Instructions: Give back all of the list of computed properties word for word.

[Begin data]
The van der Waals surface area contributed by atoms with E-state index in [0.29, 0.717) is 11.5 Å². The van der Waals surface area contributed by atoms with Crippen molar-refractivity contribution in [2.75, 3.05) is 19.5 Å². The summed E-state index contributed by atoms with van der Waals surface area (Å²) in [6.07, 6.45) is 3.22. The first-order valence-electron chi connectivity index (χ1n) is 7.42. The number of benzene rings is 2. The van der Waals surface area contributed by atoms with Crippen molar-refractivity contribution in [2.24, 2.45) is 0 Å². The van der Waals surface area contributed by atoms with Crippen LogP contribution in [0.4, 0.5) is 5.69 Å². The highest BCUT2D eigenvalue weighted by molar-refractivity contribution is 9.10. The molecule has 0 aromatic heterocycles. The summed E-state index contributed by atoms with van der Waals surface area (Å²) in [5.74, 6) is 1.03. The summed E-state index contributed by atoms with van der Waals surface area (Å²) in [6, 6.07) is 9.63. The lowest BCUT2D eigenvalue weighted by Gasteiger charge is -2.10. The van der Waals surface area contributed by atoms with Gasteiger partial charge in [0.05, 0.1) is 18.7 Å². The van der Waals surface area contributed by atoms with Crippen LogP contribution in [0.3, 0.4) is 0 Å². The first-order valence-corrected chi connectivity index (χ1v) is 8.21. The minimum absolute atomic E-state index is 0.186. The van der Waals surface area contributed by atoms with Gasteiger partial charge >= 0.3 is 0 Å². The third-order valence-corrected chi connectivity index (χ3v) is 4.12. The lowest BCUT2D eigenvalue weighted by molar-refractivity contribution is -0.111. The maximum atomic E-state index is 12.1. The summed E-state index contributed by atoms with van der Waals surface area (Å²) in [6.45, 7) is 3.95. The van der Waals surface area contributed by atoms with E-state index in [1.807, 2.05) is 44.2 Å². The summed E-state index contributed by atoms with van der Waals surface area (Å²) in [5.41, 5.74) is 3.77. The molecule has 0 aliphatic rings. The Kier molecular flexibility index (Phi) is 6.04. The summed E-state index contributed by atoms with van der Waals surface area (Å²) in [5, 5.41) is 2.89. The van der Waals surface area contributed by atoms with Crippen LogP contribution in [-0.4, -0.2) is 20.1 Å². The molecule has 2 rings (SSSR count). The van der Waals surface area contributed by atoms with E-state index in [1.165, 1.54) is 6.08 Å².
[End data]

The van der Waals surface area contributed by atoms with E-state index in [0.29, 0.717) is 11.5 Å². The van der Waals surface area contributed by atoms with Crippen molar-refractivity contribution in [2.75, 3.05) is 19.5 Å². The summed E-state index contributed by atoms with van der Waals surface area (Å²) in [6.07, 6.45) is 3.22. The first-order valence-electron chi connectivity index (χ1n) is 7.42. The number of benzene rings is 2. The van der Waals surface area contributed by atoms with Crippen molar-refractivity contribution in [2.24, 2.45) is 0 Å². The van der Waals surface area contributed by atoms with Crippen LogP contribution in [0.4, 0.5) is 5.69 Å². The highest BCUT2D eigenvalue weighted by molar-refractivity contribution is 9.10. The molecule has 0 aromatic heterocycles. The summed E-state index contributed by atoms with van der Waals surface area (Å²) in [5.74, 6) is 1.03. The summed E-state index contributed by atoms with van der Waals surface area (Å²) in [6, 6.07) is 9.63. The lowest BCUT2D eigenvalue weighted by Gasteiger charge is -2.10. The van der Waals surface area contributed by atoms with Gasteiger partial charge in [0.05, 0.1) is 18.7 Å². The van der Waals surface area contributed by atoms with Crippen LogP contribution in [0.3, 0.4) is 0 Å². The first-order valence-corrected chi connectivity index (χ1v) is 8.21. The minimum absolute atomic E-state index is 0.186. The van der Waals surface area contributed by atoms with Gasteiger partial charge >= 0.3 is 0 Å². The third-order valence-corrected chi connectivity index (χ3v) is 4.12. The lowest BCUT2D eigenvalue weighted by molar-refractivity contribution is -0.111. The maximum atomic E-state index is 12.1. The summed E-state index contributed by atoms with van der Waals surface area (Å²) in [6.45, 7) is 3.95. The van der Waals surface area contributed by atoms with E-state index in [1.807, 2.05) is 44.2 Å². The summed E-state index contributed by atoms with van der Waals surface area (Å²) in [5.41, 5.74) is 3.77. The molecule has 0 aliphatic rings. The Kier molecular flexibility index (Phi) is 6.04. The summed E-state index contributed by atoms with van der Waals surface area (Å²) in [5, 5.41) is 2.89. The van der Waals surface area contributed by atoms with Crippen LogP contribution in [-0.4, -0.2) is 20.1 Å². The molecule has 2 rings (SSSR count). The van der Waals surface area contributed by atoms with E-state index in [1.165, 1.54) is 6.08 Å².